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Auto & Home Newsletter – April 2018

Benefits of a Home Water Flow Monitoring System


Owning a home is a dream shared by many. Home ownership provides many benefits, such as financial security and stability, the pride of ownership, and a special place to raise a family. Homeownership also comes with a number of responsibilities, such as cutting the grass, shoveling snow, and completing minor repairs.  While many insurance companies were started because of devastating fires destroying their communities, today a common cause of property damage is water. A burst pipe, clogged toilet, or a failing water heater can send thousands of gallons of water through your home. Statistics have shown that your home is more likely to experience damage from water than from fire or burglary.
 
 

Home monitoring/detection systems

  1. Home water flow monitoring system. A water flow monitoring system is attached to your water main and protects your entire house. The system works by measuring water flow into your house. If it detects continuous water flow beyond the normal stopping and starting of your everyday appliances, it stops the flow of water into your house automatically.
  2. Home water flow monitoring system with sensors. This type of water flow monitoring system includes sensors that are strategically placed around your house. Depending on the sensor, it can measure water leaks, as well as temperature and humidity changes. When connected to a hub or your home Wi-Fi, alerts can be sent to your smartphone. The shutoff valve will automatically stop the flow of water into your house, with this system as well.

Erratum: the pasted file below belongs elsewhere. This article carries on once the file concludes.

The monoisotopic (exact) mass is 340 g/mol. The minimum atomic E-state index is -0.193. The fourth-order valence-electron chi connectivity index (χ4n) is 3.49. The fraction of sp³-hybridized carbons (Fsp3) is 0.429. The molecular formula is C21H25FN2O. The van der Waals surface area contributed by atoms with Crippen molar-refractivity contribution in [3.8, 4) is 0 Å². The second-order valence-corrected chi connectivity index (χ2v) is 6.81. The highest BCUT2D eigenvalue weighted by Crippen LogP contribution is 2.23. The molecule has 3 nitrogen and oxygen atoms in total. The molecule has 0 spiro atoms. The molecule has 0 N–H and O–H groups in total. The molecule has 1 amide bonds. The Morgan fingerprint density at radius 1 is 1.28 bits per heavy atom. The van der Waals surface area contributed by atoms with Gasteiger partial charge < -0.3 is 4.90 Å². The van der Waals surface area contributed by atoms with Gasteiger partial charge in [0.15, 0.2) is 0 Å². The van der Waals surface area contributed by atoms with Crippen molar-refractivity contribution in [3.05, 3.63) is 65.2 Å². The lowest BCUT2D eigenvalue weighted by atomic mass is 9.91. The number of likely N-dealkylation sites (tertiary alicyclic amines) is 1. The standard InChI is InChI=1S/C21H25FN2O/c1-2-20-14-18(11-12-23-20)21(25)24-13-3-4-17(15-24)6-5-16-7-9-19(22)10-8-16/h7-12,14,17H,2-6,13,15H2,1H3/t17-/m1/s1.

3. Water leak sensors. These sensors are strategically placed around your house. Locations include: dishwashers, ice makers, water heaters, toilets, sinks, wash machines, showers, and tubs. The difference between this system and the others is that it sounds an alarm and may send a text message to your phone. However, it doesn’t shut off the flow of water to your house. If you’re home, this system will alert you with plenty of time to turn the water off yourself. If you’re away from home, have a back-up plan set up with your kids or neighbors.
If you’re leaving your home for an extended period, it’s best to shut off your water at your water main. Even though a leak will still cause damage, the water flow won’t be continuous.
 
 

Signs you have a leak

Sometimes plumbing problems aren’t obvious and the damage occurs slowly over time. Here are few things you can watch for in case you have a leaky pipe in your home.
  1. Check your water bill. If you notice a significant increase in your bill, this may be a sign of a leak.
  2. Listen for the ticking of your water meter. If your water meter is constantly ticking, this may be a good indicator that you have a leak.
  3. Check for wet spots/water marks. On a regular basis, inspect areas near your sinks, tubs, and toilets. If you see discoloring or wet spots, you may have a leak. Consider placing a small towel in your cabinets near the drainpipes. If you have a small leak, the towel will prevent it from soaking through and it may be easier to notice.
 

Insurance coverage

Depending on your insurance policy and the coverage provided, water damage may or may not be covered. Water damage to your home caused by a burst pipe or water heater is covered under a homeowner policy. However, damage to your home caused by a flood would not be covered unless you have a policy through the National Flood Insurance Program.
 
In addition, if your basement is flooded due sump pump overflow/sewer backup, a homeowner policy would provide coverage if you purchased it. 
 
If you have a home monitoring/detection system that sends you an alert when it detects water, you may be eligible for a discount. To learn more, contact your independent agent.
 
 
 
Content provided by: Scott Stueber, West Bend Mutual Insurance Company
 

 



 
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